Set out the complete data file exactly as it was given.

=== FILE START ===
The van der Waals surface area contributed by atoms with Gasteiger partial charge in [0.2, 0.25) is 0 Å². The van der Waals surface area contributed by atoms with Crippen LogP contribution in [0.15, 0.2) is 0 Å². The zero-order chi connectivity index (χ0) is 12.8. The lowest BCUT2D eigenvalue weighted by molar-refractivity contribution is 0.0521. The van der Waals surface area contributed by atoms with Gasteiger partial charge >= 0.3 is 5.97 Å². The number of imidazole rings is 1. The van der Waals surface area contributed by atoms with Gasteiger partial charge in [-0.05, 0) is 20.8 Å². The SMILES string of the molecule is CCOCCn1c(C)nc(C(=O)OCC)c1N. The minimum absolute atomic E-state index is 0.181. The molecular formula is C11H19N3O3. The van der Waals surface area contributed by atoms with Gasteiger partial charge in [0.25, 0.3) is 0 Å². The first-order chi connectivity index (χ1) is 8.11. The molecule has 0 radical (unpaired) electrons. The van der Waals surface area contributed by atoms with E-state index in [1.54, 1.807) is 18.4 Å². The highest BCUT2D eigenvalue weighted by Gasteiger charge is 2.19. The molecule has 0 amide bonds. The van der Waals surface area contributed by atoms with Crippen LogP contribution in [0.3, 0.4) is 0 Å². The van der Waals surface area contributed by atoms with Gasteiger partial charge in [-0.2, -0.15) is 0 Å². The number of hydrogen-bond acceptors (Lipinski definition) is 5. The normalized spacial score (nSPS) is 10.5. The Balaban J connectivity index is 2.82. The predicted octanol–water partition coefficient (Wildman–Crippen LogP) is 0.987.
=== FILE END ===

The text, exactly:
The van der Waals surface area contributed by atoms with Gasteiger partial charge in [0.2, 0.25) is 0 Å². The van der Waals surface area contributed by atoms with Crippen LogP contribution in [0.15, 0.2) is 0 Å². The zero-order chi connectivity index (χ0) is 12.8. The lowest BCUT2D eigenvalue weighted by molar-refractivity contribution is 0.0521. The van der Waals surface area contributed by atoms with Gasteiger partial charge >= 0.3 is 5.97 Å². The number of imidazole rings is 1. The van der Waals surface area contributed by atoms with Gasteiger partial charge in [-0.05, 0) is 20.8 Å². The SMILES string of the molecule is CCOCCn1c(C)nc(C(=O)OCC)c1N. The minimum absolute atomic E-state index is 0.181. The molecular formula is C11H19N3O3. The van der Waals surface area contributed by atoms with Gasteiger partial charge in [0.25, 0.3) is 0 Å². The first-order chi connectivity index (χ1) is 8.11. The molecule has 0 radical (unpaired) electrons. The van der Waals surface area contributed by atoms with E-state index in [1.54, 1.807) is 18.4 Å². The highest BCUT2D eigenvalue weighted by Gasteiger charge is 2.19. The molecule has 0 amide bonds. The van der Waals surface area contributed by atoms with Crippen LogP contribution in [0.3, 0.4) is 0 Å². The van der Waals surface area contributed by atoms with Gasteiger partial charge in [-0.2, -0.15) is 0 Å². The number of hydrogen-bond acceptors (Lipinski definition) is 5. The normalized spacial score (nSPS) is 10.5. The Balaban J connectivity index is 2.82. The predicted octanol–water partition coefficient (Wildman–Crippen LogP) is 0.987.